Whenever a fluid is in contact with metal, electrochemical degradation takes place which results in a higher than normal level of acid in any given liquid. This higher acid level, if left unchanged, can result in very costly repairs. As a result, it is recommended to flush your cooling system once every 2 years or 30,000 miles. This will help reduce the acid level and extend the life of your radiator, heater core, water pump, head gaskets, freeze-out plugs and hoses.
Your car’s cooling system should be filled with a mixture of 50 percent water and 50 percent anti-freeze. The reason is this; water is the best conductor of heat because the molecules are spaced far apart and heat can move into the water very easily. The problem with water, is that it’s corrosive when in contact with metal and can freeze. Ethylene glycol silicone based anti-freeze is added to the water to protect the metal, keep the water from freezing, and lubricate the only moving parts in the cooling system, the water pump and thermostat.
If you use 100 percent antifreeze, the engine might overheat in hot weather, with or without the air conditioning on. That is because antifreeze molecules are packed tightly together and are unable to remove heat from the engine as efficiently as water. The condenser for your car’s air conditioning operates much hotter that the radiator; that’s why it’s placed in front of the radiator. The radiator dissipates the heat from your air conditioning condenser and makes the coolant even hotter!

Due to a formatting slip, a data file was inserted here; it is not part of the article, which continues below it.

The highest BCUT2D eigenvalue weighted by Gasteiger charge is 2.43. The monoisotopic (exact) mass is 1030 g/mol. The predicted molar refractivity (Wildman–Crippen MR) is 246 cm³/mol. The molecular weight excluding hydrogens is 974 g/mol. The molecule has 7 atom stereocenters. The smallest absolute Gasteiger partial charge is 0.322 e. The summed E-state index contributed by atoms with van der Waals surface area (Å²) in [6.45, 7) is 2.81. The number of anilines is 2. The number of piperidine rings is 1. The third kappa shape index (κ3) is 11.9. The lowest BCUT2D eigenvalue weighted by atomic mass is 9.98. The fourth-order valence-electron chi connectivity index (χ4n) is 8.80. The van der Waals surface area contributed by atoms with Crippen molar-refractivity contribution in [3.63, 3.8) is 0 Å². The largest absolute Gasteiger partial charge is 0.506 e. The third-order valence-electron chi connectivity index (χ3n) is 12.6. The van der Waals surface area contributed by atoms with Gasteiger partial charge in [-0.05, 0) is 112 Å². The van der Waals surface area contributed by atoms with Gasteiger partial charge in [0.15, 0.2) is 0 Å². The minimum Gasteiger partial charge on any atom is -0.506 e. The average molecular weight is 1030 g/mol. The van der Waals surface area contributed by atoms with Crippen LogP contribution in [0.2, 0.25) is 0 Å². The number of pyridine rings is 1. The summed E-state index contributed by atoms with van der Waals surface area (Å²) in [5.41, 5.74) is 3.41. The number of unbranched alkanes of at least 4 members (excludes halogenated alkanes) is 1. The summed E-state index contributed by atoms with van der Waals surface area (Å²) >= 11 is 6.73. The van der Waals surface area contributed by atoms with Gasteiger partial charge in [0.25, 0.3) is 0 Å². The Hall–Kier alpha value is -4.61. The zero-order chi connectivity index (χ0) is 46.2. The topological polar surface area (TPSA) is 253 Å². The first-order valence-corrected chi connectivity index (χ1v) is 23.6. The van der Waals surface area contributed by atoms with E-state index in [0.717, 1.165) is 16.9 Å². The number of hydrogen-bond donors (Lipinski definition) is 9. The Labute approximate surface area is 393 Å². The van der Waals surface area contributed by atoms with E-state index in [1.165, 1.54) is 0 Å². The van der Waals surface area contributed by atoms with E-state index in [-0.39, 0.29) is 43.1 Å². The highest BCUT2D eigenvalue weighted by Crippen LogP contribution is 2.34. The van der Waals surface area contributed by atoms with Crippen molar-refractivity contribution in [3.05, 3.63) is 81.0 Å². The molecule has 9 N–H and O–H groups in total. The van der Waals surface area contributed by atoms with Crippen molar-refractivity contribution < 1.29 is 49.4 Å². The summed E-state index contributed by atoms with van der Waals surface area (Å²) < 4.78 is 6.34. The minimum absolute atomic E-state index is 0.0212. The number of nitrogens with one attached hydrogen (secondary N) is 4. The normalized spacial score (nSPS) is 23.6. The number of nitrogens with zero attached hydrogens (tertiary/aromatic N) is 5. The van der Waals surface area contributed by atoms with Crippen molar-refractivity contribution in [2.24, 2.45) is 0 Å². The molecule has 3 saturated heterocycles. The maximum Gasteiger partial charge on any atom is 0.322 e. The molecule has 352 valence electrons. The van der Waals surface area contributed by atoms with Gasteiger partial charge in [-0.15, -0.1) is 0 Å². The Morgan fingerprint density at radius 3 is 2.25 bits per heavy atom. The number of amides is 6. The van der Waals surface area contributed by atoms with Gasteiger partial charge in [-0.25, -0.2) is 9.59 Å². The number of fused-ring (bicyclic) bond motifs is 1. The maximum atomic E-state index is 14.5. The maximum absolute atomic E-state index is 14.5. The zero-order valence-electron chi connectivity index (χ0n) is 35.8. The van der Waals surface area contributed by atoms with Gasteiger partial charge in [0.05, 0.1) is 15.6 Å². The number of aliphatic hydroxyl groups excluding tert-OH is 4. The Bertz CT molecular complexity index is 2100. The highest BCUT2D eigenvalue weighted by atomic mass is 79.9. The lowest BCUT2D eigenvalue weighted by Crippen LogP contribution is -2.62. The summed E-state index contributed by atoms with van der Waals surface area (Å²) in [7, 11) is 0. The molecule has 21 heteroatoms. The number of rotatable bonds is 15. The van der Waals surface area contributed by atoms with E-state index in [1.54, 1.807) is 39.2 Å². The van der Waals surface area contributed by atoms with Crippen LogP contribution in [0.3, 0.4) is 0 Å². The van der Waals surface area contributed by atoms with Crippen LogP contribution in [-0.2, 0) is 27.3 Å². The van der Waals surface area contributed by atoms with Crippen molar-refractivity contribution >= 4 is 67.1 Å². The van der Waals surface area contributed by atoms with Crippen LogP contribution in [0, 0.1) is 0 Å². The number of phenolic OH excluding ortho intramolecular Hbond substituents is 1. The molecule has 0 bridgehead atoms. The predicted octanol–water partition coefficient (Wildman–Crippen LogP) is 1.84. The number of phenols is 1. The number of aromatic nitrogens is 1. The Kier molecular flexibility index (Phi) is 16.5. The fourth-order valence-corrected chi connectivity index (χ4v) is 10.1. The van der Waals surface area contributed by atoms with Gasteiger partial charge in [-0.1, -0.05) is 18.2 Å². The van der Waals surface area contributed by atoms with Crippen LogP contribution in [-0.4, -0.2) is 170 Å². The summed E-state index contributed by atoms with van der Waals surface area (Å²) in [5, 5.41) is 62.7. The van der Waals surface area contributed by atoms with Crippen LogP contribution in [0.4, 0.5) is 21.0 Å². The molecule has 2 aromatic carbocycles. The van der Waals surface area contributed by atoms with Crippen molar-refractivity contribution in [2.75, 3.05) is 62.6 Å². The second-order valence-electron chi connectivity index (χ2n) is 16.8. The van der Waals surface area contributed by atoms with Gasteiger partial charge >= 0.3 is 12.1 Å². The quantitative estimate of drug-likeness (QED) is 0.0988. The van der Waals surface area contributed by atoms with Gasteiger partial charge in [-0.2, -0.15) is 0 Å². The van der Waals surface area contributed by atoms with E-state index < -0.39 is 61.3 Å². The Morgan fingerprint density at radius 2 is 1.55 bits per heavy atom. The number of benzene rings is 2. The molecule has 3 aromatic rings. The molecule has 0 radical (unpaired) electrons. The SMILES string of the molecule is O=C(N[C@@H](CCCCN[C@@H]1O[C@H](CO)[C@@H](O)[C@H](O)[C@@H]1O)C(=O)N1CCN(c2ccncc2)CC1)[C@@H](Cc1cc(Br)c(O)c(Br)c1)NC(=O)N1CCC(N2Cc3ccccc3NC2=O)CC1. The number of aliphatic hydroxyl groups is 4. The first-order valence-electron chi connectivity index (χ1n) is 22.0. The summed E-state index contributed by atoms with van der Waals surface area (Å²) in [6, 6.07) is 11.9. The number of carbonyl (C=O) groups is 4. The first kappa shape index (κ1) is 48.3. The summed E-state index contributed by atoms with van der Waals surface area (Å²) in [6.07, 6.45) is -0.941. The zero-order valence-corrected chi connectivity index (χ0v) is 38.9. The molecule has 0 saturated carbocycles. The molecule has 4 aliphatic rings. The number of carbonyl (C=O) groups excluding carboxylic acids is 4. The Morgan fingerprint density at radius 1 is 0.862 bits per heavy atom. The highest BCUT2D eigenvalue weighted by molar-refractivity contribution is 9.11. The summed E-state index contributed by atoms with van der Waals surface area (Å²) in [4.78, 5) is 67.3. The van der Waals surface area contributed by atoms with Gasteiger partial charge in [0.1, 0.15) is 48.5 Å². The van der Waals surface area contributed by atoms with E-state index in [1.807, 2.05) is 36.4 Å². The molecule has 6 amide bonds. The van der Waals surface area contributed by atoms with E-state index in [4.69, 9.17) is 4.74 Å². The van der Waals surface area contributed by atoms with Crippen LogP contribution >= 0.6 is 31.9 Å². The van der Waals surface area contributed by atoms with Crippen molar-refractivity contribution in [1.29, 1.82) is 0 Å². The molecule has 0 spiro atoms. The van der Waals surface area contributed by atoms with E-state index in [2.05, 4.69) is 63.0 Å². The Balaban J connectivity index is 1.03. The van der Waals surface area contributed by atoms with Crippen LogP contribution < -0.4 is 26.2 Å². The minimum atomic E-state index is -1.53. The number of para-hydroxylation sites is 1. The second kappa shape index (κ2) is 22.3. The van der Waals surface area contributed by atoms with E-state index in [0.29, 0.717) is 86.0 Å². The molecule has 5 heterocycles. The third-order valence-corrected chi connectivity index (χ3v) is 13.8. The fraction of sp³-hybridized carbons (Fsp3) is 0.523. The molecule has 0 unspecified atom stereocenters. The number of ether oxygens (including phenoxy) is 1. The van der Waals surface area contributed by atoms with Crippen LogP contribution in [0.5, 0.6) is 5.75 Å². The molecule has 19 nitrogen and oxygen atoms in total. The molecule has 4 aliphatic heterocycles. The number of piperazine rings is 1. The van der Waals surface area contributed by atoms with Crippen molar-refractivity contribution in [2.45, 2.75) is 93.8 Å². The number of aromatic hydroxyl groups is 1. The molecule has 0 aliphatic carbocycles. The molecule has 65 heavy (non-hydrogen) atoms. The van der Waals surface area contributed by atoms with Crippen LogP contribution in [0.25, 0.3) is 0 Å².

With today’s new computer controlled engines, the coolant temperature is very important. The temperature sensor tells the computer, along with other sensors, how to adjust the fuel mixture and ignition timing. This may affect engine performance and efficiency. For the best heat removal and metal protection, 50 percent water and 50 percent antifreeze is desired. The proper mix is determined by checking the coolant protection level; -35 degrees equals 50/50. Your cooling system should be flushed under pressure through the engine, radiator, and heater core to remove coolant contaminates. The system should also be pressure tested for leaks, and the radiator cap tested to see if it holds the proper pressure.